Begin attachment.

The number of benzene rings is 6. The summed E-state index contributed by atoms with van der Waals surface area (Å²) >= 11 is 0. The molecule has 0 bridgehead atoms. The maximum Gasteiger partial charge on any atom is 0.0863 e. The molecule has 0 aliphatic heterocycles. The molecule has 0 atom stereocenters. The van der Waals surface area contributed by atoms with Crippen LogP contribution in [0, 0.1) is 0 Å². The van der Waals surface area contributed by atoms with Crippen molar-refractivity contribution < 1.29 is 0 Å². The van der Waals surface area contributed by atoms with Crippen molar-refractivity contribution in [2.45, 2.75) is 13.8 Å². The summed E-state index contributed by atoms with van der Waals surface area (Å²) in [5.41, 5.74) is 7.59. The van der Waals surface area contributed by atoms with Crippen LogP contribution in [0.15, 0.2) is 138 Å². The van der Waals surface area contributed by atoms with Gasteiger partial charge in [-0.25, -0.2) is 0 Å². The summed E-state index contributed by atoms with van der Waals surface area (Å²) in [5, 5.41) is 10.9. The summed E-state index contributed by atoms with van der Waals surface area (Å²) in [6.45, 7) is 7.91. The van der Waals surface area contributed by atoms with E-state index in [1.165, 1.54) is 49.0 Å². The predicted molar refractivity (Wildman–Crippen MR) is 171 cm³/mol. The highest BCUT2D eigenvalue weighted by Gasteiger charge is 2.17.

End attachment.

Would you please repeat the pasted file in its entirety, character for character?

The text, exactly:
The number of benzene rings is 6. The summed E-state index contributed by atoms with van der Waals surface area (Å²) >= 11 is 0. The molecule has 0 bridgehead atoms. The maximum Gasteiger partial charge on any atom is 0.0863 e. The molecule has 0 aliphatic heterocycles. The molecule has 0 atom stereocenters. The van der Waals surface area contributed by atoms with Crippen LogP contribution in [0, 0.1) is 0 Å². The van der Waals surface area contributed by atoms with Crippen molar-refractivity contribution < 1.29 is 0 Å². The van der Waals surface area contributed by atoms with Crippen molar-refractivity contribution in [2.45, 2.75) is 13.8 Å². The summed E-state index contributed by atoms with van der Waals surface area (Å²) in [5.41, 5.74) is 7.59. The van der Waals surface area contributed by atoms with Crippen LogP contribution in [0.15, 0.2) is 138 Å². The van der Waals surface area contributed by atoms with Gasteiger partial charge in [-0.25, -0.2) is 0 Å². The summed E-state index contributed by atoms with van der Waals surface area (Å²) in [5, 5.41) is 10.9. The summed E-state index contributed by atoms with van der Waals surface area (Å²) in [6.45, 7) is 7.91. The van der Waals surface area contributed by atoms with E-state index in [1.165, 1.54) is 49.0 Å². The predicted molar refractivity (Wildman–Crippen MR) is 171 cm³/mol. The highest BCUT2D eigenvalue weighted by Gasteiger charge is 2.17.